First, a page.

Carl is different. I know his story. He used to spend every day on a bench in the park where I walk Heidi. Being a social girl, Heidi would tug her way over to say hello to him, and eventually Carl and I started having friendly conversations. I gave him a thermos to keep his coffee hot. He told me his name. I told him mine. I learned about his childhood in Montana, his years setting up and running carnival rides, and his unfaithful wife. He needed a tent, so I put the word out, and an online friend sent me the money to buy him one. He set it up under a freeway overpass for protection. He kept his site clean. He gave me a Bible.

Carl was gone all summer. He had told me that he likes to go to Montana in the summer months. Home, whatever that means by now. Family? He never mentioned any. I knew he was up for a subsidized apartment in the city, so I figured maybe he had moved on. The tent had gotten him through last winter, until he burned a big hole in it, trying to melt a loose thread with a match.

I saw him not long ago, sitting on his usual bench in the park. I walked right up and said hello. He was polite but guarded, and seemed not to recognize me. He's not around every day anymore, like he used to be, so I still assume that he has a place to stay now. But I really have no idea, and now I feel awkward approaching him. If I see him again, will I say hello, or will I avoid him? Maybe I've done all I can. Maybe he'd rather not get any closer. Maybe he's not as mentally stable as I thought he was. And of course, again, even though I sort of know Carl, I'm making up a story about him.

And then there's The Pirate. He's been in the neighborhood as long as we have, over two years, and I suppose probably much longer than that. When we first saw him, he was sort of terrifying to look at. He was a stocky man, maybe in his 60s, all dressed in dirty black, trench coat, boots, long dark hair and beard. His glasses had one dark lens and one open one - no glass at all. He stood hunched over an enormous mountain of stuff - things he'd found or traded maybe - all piled onto what looked like a Costco cart, buried deep below the treasures. We dubbed him The Pirate, because of his eye-patch glasses, and because of the "ship" he pushed around town, usually under cover of darkness. We never went near him. He looked too scary.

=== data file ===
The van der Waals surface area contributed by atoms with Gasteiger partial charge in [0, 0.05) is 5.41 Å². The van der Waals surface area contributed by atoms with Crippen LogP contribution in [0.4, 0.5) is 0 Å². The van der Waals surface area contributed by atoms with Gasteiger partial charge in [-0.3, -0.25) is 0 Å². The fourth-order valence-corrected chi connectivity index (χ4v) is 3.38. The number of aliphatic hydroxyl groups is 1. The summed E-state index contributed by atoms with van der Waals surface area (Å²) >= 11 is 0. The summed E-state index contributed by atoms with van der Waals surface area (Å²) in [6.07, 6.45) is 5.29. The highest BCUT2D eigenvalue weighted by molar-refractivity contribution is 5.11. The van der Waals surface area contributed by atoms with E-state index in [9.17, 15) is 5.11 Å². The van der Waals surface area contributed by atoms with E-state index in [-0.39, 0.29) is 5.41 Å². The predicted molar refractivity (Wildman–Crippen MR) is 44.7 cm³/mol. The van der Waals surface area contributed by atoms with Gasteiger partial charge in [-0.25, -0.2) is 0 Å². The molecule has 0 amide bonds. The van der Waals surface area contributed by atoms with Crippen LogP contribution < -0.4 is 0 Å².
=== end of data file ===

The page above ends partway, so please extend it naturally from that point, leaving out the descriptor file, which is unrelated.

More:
The Pirate disappeared for a long time. We didn't really think of him, but once or twice over the months we'd note that we hadn't seen him in a while. And then he came back. At first we weren't sure it was the same guy. He seemed smaller. And his ship was gone. In its place was a walker, aluminum and sturdy, just like the one my dad had, with a tray for carrying things. He had very few things now.

He had the same eye-patch glasses, and the same shaggy hair and beard, but his clothes were maybe a little bit newer and cleaner, and his ship had been downsized to a life raft. In place of his boots were sneakers, and sprouting out of the tops of his shoes were two shiny new prosthetic legs.

I see The Pirate every so often, always from a distance. He seems to keep himself at a distance from other people, and the name, The Pirate, still seems to suit him. He still looks intimidating.

This morning I took Heidi for her usual walk. None of the regular cast of characters were out there though. The weather is changing, and I guess maybe some of them move on in winter. But how? And to where? We rounded the corner going back home, and as I neared the door to the little convenience store in our building, out came The Pirate. There was no avoiding each other. We were both right there on the same sidewalk, heading straight for each other, he with his walker, and me with my little dog.

I'm not sure why, but I took a chance and looked him in the face. I even smiled. What was I thinking? Who smiles at a scary pirate? Well I do, apparently. And then... The Pirate said, Hi. In the split second I had left before I passed him, I smiled a little more for real and said good morning to him. His response was a cheerful, Good morning!, in a voice more fatherly than pirate-like, as if we had greeted each other this way every day for years.

The Pirate... who is this man? What is his story? Of course he has one. We all do, eye-patch or not, roof or not, legs or not... I might never know his story, or most of the others out there, but I did learn one big thing today.

We may not know a thing about these people who cross our paths every day, but they're still very much like those of us who pass them by without so much as a glance. We have no idea who they are, or how they came to be where they are now. And even when there's nothing obvious we can do to assist, the very least we can offer is some sign of recognition.

Hello. Good morning. A smile.
It's not that hard, and it probably pays off in bigger ways than we can ever imagine.
But that's another story...